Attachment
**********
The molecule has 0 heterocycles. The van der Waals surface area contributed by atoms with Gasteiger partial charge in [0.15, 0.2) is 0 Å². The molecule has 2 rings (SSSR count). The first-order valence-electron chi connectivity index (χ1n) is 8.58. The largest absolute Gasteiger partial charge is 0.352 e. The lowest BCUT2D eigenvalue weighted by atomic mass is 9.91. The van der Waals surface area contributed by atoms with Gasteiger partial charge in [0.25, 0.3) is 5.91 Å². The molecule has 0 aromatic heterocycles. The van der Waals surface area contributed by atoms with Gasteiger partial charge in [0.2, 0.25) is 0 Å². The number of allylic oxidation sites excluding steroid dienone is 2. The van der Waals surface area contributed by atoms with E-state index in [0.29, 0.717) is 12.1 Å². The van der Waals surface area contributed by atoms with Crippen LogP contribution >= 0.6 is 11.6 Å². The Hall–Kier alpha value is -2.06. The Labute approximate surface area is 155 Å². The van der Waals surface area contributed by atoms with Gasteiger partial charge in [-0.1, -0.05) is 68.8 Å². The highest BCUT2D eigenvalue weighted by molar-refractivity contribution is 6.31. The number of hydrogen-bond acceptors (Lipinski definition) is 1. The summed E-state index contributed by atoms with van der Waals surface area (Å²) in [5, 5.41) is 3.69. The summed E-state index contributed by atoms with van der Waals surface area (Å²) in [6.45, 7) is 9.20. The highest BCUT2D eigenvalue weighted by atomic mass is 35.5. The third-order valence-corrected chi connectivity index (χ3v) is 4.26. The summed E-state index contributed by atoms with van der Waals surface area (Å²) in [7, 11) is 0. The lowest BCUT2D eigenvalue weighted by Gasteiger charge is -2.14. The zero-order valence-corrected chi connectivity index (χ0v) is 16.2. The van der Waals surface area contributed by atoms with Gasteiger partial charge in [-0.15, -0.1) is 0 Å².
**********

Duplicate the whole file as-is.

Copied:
The molecule has 0 heterocycles. The van der Waals surface area contributed by atoms with Gasteiger partial charge in [0.15, 0.2) is 0 Å². The molecule has 2 rings (SSSR count). The first-order valence-electron chi connectivity index (χ1n) is 8.58. The largest absolute Gasteiger partial charge is 0.352 e. The lowest BCUT2D eigenvalue weighted by atomic mass is 9.91. The van der Waals surface area contributed by atoms with Gasteiger partial charge in [0.25, 0.3) is 5.91 Å². The molecule has 0 aromatic heterocycles. The van der Waals surface area contributed by atoms with Gasteiger partial charge in [0.2, 0.25) is 0 Å². The number of allylic oxidation sites excluding steroid dienone is 2. The van der Waals surface area contributed by atoms with E-state index in [0.29, 0.717) is 12.1 Å². The van der Waals surface area contributed by atoms with Crippen LogP contribution >= 0.6 is 11.6 Å². The Hall–Kier alpha value is -2.06. The Labute approximate surface area is 155 Å². The van der Waals surface area contributed by atoms with Gasteiger partial charge in [-0.1, -0.05) is 68.8 Å². The highest BCUT2D eigenvalue weighted by molar-refractivity contribution is 6.31. The number of hydrogen-bond acceptors (Lipinski definition) is 1. The summed E-state index contributed by atoms with van der Waals surface area (Å²) in [5, 5.41) is 3.69. The summed E-state index contributed by atoms with van der Waals surface area (Å²) in [6.45, 7) is 9.20. The highest BCUT2D eigenvalue weighted by atomic mass is 35.5. The third-order valence-corrected chi connectivity index (χ3v) is 4.26. The summed E-state index contributed by atoms with van der Waals surface area (Å²) in [7, 11) is 0. The lowest BCUT2D eigenvalue weighted by Gasteiger charge is -2.14. The zero-order valence-corrected chi connectivity index (χ0v) is 16.2. The van der Waals surface area contributed by atoms with Gasteiger partial charge in [-0.15, -0.1) is 0 Å².